Army Official: Yes, Waterboarding Breaks International Law
With the parade of administration officials who've testified about waterboarding in the past several weeks -- that it was once legal, but is not anymore (though it could be found legal again); that it may "feel like" torture, but that doesn't mean it is torture; that as the U.S. practices it, it bears no relation to the technique used by the Spanish Inquisition (it's more in line with the Khmer Rouge way of doing things) -- you can be excused for feeling more than a little confused.
And you may have despaired of ever seeing a clear, unequivocal exchange on the topic with a government official. Like this one from today's hearing before the Senate Armed Services Committee, with Lt. Gen. Michael D. Maples, the director of the Defense Intelligence Agency:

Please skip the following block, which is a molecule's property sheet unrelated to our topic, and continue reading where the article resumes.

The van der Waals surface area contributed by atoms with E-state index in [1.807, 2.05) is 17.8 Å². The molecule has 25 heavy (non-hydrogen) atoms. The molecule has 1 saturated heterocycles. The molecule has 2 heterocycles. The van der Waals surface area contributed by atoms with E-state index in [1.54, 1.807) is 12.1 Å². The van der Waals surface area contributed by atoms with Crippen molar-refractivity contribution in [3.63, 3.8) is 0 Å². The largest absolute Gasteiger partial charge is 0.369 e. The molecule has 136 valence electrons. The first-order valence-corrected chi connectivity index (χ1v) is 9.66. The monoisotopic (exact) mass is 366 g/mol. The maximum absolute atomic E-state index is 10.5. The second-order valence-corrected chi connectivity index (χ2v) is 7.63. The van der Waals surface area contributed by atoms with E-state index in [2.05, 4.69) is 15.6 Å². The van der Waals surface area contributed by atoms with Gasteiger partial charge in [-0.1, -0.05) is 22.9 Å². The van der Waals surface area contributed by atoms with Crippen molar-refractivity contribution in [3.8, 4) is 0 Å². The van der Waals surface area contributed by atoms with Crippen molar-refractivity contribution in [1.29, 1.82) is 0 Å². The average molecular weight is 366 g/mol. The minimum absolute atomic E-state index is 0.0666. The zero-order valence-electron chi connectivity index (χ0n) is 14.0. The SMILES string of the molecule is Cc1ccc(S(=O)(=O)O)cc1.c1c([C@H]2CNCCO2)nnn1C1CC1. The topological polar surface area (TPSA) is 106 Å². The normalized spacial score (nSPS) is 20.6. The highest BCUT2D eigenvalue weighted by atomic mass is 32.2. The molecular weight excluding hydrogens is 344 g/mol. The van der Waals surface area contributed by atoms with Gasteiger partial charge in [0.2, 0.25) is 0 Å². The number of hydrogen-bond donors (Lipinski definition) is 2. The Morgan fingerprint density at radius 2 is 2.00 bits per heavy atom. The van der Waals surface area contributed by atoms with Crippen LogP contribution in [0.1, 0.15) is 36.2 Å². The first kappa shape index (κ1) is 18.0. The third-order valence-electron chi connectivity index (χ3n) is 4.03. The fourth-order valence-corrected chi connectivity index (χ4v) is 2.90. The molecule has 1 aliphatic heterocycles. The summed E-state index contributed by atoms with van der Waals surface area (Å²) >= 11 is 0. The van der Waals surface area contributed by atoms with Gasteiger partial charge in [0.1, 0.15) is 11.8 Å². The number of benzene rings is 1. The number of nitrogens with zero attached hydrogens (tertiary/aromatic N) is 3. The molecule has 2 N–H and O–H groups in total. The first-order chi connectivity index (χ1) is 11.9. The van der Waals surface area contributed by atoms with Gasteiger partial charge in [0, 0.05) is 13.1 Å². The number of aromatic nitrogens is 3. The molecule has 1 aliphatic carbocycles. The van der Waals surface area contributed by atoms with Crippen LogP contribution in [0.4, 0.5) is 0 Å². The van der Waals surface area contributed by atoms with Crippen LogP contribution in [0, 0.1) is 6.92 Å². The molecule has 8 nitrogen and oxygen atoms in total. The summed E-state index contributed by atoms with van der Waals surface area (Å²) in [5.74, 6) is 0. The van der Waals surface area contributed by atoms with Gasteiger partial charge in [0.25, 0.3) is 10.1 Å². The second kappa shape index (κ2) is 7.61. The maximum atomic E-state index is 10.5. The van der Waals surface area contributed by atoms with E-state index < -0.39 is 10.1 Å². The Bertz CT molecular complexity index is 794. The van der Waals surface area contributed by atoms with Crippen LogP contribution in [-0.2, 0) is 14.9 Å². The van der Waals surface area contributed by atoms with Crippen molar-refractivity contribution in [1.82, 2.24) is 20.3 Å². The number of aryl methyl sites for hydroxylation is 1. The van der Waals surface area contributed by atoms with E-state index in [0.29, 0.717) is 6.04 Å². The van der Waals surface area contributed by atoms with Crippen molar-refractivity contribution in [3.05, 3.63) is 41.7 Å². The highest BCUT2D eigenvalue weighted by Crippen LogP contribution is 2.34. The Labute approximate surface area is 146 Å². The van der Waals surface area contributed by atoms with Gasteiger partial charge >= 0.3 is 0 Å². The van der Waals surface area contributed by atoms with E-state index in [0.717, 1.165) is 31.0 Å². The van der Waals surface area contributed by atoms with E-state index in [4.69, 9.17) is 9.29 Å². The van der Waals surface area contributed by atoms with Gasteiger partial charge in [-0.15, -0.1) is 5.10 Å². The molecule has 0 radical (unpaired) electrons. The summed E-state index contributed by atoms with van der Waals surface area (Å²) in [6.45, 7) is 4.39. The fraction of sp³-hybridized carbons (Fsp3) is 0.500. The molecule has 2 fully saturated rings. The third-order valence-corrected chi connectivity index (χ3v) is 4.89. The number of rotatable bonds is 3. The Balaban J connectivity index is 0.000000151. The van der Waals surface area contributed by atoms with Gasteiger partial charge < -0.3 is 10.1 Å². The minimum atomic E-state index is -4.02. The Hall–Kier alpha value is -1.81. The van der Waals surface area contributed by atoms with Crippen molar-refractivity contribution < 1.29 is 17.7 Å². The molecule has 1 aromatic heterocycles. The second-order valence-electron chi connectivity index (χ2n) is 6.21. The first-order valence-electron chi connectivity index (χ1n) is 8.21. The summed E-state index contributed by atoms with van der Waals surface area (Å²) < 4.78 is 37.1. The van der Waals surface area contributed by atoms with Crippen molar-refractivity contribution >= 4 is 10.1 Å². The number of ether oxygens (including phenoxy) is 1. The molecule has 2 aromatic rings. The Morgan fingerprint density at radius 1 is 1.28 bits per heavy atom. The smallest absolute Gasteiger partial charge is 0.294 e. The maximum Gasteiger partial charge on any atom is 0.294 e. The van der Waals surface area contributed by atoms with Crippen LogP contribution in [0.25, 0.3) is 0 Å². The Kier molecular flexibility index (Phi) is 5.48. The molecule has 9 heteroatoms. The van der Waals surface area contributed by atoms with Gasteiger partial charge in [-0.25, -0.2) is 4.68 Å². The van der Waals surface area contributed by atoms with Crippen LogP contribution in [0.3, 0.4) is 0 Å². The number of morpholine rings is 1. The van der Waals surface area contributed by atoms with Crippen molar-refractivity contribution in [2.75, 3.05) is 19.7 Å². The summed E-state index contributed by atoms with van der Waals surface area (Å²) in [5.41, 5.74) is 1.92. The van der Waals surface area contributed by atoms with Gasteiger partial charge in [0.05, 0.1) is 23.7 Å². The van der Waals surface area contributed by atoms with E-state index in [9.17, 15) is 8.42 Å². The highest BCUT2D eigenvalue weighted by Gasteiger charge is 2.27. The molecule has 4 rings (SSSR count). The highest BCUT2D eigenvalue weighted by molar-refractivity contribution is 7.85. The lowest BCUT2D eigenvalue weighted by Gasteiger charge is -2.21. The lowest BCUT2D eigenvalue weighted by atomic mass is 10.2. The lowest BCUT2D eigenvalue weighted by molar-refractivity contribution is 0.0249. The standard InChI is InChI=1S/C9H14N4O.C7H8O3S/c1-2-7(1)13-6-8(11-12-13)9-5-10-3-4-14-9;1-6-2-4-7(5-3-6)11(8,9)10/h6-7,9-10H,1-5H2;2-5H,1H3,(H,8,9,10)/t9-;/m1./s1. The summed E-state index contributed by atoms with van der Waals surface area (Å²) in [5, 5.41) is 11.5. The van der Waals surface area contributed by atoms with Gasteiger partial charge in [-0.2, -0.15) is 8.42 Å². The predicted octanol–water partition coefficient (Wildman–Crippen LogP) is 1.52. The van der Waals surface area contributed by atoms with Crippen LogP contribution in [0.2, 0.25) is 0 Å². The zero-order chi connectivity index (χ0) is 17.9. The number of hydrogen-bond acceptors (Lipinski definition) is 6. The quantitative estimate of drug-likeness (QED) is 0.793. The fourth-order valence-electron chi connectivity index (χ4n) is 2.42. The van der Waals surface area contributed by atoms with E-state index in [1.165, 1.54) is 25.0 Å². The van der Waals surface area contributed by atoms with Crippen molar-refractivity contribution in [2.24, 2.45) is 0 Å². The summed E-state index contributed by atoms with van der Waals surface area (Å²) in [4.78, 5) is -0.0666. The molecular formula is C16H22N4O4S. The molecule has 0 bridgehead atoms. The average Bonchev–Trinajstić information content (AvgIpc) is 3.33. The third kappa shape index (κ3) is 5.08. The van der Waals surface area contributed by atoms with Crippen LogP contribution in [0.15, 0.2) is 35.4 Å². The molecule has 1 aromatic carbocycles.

Sen. Carl Levin (D-MI) asked, "General, do you believe that waterboarding is consistent with Common Article 3 of the Geneva Conventions?"
After pausing a moment to think, Maples replied, "No, sir, I donât."
"Do you think itâs humane?" Levin asked.
"No, sir, I think it would go beyond that bound."
Later, Sen. Jeff Sessions (R-AL), apparently uncomfortable with the deceptive simplicity of that exchange, added some much needed context, pointing out that CIA interrogators had waterboarded detainees "only three times," and that they had done so before the Supreme Court ruled in 2006 that the Geneva Conventions must apply.